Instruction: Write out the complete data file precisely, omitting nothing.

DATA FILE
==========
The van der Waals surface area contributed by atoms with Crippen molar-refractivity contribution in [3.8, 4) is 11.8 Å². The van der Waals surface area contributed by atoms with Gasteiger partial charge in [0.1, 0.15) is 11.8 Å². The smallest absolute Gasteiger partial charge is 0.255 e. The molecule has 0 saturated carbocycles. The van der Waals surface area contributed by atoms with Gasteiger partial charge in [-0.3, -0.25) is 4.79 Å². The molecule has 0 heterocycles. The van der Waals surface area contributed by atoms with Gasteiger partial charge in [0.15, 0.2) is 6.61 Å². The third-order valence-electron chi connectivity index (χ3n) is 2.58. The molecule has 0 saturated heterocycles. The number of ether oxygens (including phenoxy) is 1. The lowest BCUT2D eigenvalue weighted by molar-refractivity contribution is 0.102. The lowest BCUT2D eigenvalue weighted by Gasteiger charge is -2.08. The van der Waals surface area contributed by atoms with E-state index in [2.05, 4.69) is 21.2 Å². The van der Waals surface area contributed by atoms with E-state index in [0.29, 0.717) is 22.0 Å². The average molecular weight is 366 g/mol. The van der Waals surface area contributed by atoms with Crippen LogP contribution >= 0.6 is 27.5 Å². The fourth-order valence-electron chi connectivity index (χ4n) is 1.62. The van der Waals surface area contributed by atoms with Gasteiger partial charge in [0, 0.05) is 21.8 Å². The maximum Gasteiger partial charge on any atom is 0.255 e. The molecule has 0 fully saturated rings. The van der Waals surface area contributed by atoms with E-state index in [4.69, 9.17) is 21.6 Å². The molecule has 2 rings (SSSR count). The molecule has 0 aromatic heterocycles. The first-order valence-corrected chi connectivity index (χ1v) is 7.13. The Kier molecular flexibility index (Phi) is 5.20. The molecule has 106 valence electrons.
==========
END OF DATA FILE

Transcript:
The van der Waals surface area contributed by atoms with Crippen molar-refractivity contribution in [3.8, 4) is 11.8 Å². The van der Waals surface area contributed by atoms with Gasteiger partial charge in [0.1, 0.15) is 11.8 Å². The smallest absolute Gasteiger partial charge is 0.255 e. The molecule has 0 saturated carbocycles. The van der Waals surface area contributed by atoms with Gasteiger partial charge in [-0.3, -0.25) is 4.79 Å². The molecule has 0 heterocycles. The van der Waals surface area contributed by atoms with Gasteiger partial charge in [0.15, 0.2) is 6.61 Å². The third-order valence-electron chi connectivity index (χ3n) is 2.58. The molecule has 0 saturated heterocycles. The number of ether oxygens (including phenoxy) is 1. The lowest BCUT2D eigenvalue weighted by molar-refractivity contribution is 0.102. The lowest BCUT2D eigenvalue weighted by Gasteiger charge is -2.08. The van der Waals surface area contributed by atoms with E-state index in [2.05, 4.69) is 21.2 Å². The van der Waals surface area contributed by atoms with E-state index in [0.29, 0.717) is 22.0 Å². The average molecular weight is 366 g/mol. The van der Waals surface area contributed by atoms with Crippen LogP contribution >= 0.6 is 27.5 Å². The fourth-order valence-electron chi connectivity index (χ4n) is 1.62. The van der Waals surface area contributed by atoms with Gasteiger partial charge in [0, 0.05) is 21.8 Å². The maximum Gasteiger partial charge on any atom is 0.255 e. The molecule has 0 fully saturated rings. The van der Waals surface area contributed by atoms with E-state index in [4.69, 9.17) is 21.6 Å². The molecule has 2 rings (SSSR count). The molecule has 0 aromatic heterocycles. The first-order valence-corrected chi connectivity index (χ1v) is 7.13. The Kier molecular flexibility index (Phi) is 5.20. The molecule has 106 valence electrons.